Behind the pupil is the lens, which focuses the light on the retina.  The retina contains cells that convert the light into electrical signals.  The electrical signals are sent to the brain by the optic nerve.  What we then see is interpreted by our brain.  We “see” with our brain.

Like with our hearing, what is out there is nothing but electromagnetic waves.  It is our brain that creates the sounds and images, inside us.

Kind of shocking the first time you are told this, isn’t it?

As we tend to do in this class, let’s get even more shocking.

What if we told you that you have actually never touched anything?

No way!

It has to do with atoms.  We will talk about atoms in more detail in a later lesson.

Right now, you just need to know that atoms are the building blocks of the universe.  Atoms are composed of particles called protons, electrons, and neutrons.  It is the electrons we are concerned about.  Remember, in the lesson about electromagnetism; we discussed how like charges repel each other.  Electrons are negatively charged.

What happens is the electrons in your body are repelling the electrons in anything you try and touch.  Touch something with your hand right now.  You are not really touching it.  Your hand is actually hovering over the object at a negative 100,000,000 meters. The electrons in your hand are being repelled by the electrons in the object you think you are touching.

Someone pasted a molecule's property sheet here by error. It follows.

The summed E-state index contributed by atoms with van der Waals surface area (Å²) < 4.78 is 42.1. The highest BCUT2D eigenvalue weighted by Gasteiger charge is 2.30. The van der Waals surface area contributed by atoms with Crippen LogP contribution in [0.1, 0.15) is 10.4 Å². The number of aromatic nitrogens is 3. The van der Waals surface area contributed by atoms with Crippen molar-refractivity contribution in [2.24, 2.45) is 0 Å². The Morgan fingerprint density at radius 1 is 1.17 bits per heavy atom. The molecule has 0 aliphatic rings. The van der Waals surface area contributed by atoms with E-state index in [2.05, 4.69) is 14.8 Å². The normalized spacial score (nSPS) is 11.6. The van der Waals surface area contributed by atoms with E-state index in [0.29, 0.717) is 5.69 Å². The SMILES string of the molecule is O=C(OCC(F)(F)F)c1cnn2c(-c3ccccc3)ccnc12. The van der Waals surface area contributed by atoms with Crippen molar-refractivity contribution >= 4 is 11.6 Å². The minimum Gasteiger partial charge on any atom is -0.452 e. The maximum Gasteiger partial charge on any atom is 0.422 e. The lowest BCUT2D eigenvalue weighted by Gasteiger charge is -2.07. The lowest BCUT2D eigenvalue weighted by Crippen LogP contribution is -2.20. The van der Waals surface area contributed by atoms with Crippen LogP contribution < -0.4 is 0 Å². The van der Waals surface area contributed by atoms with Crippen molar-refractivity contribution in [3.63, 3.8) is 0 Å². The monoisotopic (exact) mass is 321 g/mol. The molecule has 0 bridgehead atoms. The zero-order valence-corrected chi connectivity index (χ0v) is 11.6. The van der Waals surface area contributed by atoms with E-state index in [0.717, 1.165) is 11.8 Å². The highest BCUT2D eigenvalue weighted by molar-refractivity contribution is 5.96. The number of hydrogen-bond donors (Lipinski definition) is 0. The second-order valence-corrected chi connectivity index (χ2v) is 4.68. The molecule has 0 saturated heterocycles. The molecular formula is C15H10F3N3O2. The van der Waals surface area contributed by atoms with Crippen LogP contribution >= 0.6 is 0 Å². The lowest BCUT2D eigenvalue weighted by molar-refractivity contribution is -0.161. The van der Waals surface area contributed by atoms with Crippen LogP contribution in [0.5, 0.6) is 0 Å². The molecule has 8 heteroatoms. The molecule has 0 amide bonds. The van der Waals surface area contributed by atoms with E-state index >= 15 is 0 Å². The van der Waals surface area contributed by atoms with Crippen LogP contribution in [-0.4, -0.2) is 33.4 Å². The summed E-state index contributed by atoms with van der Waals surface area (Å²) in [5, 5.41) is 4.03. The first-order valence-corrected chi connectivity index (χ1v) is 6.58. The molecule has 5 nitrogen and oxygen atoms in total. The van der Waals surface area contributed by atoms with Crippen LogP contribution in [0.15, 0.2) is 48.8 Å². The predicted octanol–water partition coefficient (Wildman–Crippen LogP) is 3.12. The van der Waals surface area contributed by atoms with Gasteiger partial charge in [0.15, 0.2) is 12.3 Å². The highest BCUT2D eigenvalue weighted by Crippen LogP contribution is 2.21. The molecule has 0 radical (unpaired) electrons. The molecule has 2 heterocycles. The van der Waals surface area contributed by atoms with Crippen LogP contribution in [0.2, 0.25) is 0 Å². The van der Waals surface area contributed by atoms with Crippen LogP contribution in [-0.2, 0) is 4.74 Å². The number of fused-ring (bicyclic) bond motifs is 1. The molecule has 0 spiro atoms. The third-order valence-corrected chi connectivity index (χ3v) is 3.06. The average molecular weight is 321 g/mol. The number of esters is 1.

It is the nerve cells of your body sending signals to your brain which are giving you the sensation of touching something. That sensation depends on how your brain perceives the world.

All your ears are really “hearing” are electric waves.

All your eyes are really “seeing” are electric waves.

You touch nothing.

Now would probably be a good time to discuss the implications of living in this world.  Don’t you think?

The first thing to say is how your brain interprets waves is not going to be the same way another person’s brain interprets waves.  Therefore, no two people are going to see the world exactly the same.

This should lead us to tolerance.  Two people can see the same thing from two different points of view, and both can be right.  Consider a person who is color blind.  He may not see the colors of the world as most people do, but you can’t say he does not see correctly.  His brain is just interpreting the world in a way that is different than yours.

Even two individuals who are not color blind may see different shades of the same color.  In fact, we may not even see objects in the same way.

What you think you see as things out in the world are not.  They are pictures in your head created by you for you.  You create your reality. Your beliefs and past experiences help form that reality.  We see what we expect to see.  You really do live in your own special universe.

Can you see how empowering this is?  You and you alone create your universe.  Sometimes we think we have trouble coming to grips with what we truly believe.

Do you want to know your beliefs?  Look around you.  Look at your life. You are living your beliefs.  What you believe becomes your reality.

This is actually a scary thought to some people.  But it shouldn’t be.

Your brain creates the reality you see, but as we have already learned, you have so much control over your brain.  Your thoughts change your brain.  Your thoughts grow dendrites and create neuron clusters.  This changes what you think, know, and feel.

Use your imagination.  See and feel your future.  Daydream, as we discussed in lesson five.  You will be amazed.

Was this lesson an “eye-opener” for you?  We hope so.  Now go tell someone else what you just learned and open their eyes.